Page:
For women who have grown up gender variant yet continue to identify as such, the transgression of those who refuse the designation of woman and adopt the persona of “man” instead appears a betrayal, evidence of conformity to gender roles and to the hetero-patriarchy which has seen butch lesbians cop the most flack for their refusal not only of male sexual access, but refusal even to be pleasing for the male gaze. The label of “cis” for such women, and its assertion that in continuing to identify as women they are exercising privilege in doing so appears to be a slap in the face for women who seek to expand the definition of “what a woman is”.
Refusing conformance to the gender of “woman” while accepting the identity is a transgressive course of action, but one which is not recognised in the assertions of cis privilege, under a narrative which takes gender self-identification to be the only valid marker of gender. A trans woman who conforms to the expected gender role and appearance of woman contrasted with a cis woman who deviates in appearance and manner from what is expected, is likely to have less, rather than more ire, aimed at their gender presentation. This is not to deny that this can change in an instant should a woman’s trans status become disclosed, but in daily life, a conformant trans woman may have less difficulty with acceptance of their gender presentation than a non conformant cis woman.
The Universality of Coercive Gendering
All women are coercively gendered at birth, not just trans women. The increasing adoption of non-binary gender roles by younger feminists is a strong challenge to the destruction of this gendering, but it is an individual solution to a class problem. A particular individual, female assigned at birth, may appear to the the world in a similar deviant gender position to another, yet one who identifies and affiliates with women is considered cis, while the other who identifies as genderqueer comes under the umbrella of the trans community and thus deemed not to be imbibed with cis privilege. The trouble is that you are generally gendered not on the basis of consciously declared gender identity, but on the genderings that others ascribe to you. Regardless of how you answer the question “What is your gender?”, you will be gendered in a binary fashion by wider society.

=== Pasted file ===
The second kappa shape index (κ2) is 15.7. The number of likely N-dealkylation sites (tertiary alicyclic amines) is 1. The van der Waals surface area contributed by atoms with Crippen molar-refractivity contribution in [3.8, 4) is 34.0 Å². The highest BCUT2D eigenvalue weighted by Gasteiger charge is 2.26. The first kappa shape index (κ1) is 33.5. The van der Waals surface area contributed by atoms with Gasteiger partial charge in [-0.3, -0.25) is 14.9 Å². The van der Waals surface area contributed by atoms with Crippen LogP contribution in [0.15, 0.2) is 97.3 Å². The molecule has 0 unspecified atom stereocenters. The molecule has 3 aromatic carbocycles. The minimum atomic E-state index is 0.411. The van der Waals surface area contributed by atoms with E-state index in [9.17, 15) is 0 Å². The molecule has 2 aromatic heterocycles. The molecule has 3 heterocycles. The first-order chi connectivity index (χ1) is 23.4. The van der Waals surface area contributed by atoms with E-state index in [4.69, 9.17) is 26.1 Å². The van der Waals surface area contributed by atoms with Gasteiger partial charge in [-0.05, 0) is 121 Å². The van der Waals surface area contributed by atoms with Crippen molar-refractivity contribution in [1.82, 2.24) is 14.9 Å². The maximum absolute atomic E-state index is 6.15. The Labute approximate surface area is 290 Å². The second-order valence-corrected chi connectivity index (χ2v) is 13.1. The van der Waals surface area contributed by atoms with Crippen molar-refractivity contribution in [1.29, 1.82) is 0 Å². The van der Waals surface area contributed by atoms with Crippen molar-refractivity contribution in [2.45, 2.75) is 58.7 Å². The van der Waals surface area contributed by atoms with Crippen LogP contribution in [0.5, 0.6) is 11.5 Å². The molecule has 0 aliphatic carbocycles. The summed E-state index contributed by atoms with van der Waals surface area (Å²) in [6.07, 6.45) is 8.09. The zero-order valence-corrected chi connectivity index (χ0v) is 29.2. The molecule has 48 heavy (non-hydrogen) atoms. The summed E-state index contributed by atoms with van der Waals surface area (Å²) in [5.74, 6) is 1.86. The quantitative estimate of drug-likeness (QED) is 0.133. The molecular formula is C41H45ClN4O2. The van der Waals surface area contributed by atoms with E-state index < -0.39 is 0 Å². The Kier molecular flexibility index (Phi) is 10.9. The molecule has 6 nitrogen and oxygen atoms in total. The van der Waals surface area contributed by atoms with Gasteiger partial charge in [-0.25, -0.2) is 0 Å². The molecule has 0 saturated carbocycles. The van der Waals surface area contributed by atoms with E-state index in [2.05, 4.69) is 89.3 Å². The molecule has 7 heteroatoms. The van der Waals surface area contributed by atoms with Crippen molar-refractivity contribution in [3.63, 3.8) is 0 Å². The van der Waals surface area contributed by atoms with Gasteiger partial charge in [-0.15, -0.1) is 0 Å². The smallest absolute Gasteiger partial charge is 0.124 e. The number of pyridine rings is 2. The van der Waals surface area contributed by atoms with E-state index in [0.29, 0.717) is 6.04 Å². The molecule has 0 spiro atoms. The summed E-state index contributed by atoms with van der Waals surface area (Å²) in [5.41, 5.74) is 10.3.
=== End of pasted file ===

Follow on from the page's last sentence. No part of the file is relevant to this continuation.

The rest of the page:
Transmisogny, the form of woman hating which is specific to trans women does not exist as a separate entity outwith the ordinary common or garden kind. Earlier this year a woman was arrested in New York for “indecent exposure”, as – in the opinion of the arresting officer her top was too sheer and displayed her breasts. When it was discovered that the woman was trans, she was thrown into a cell with men. This makes absolutely no sense, for if the law considered that she was a man, there was no crime, for exposure of the chest region is only indecent exposure for women. Despite the fact that women have good reasons to uncover that part of their bodies for breast feeding purposes, and that while natural modesty generally means that women tend to be discrete when doing so, laws specifically target women, and only women, uncovering this area.
For cis ultimately works differently for women than it does for men. Being female assigned at birth is a risk factor in and of itself, regardless of any future gender identity. A baby who is female assigned in some parts of the world is at higher risk of infanticide and risks genital mutilation far beyond that which is imposed on any male assigned child – to the extent that a woman who is male assigned at birth has more chance to have a functioning surgically constructed vagina, than some women who were female assigned do as a result of their mutilation.
The concept of a universal cis privilege which all cis women enjoy over all trans women erases the specific risks of the female. Better to consider gender, sex and gender/sex conformity as different axes of oppression, under which all women, all females and all trans people are necessarily at an intersections of. As a concept, cis is both useful and necessary; as a label, it can be as damaging as others which are coercively assigned.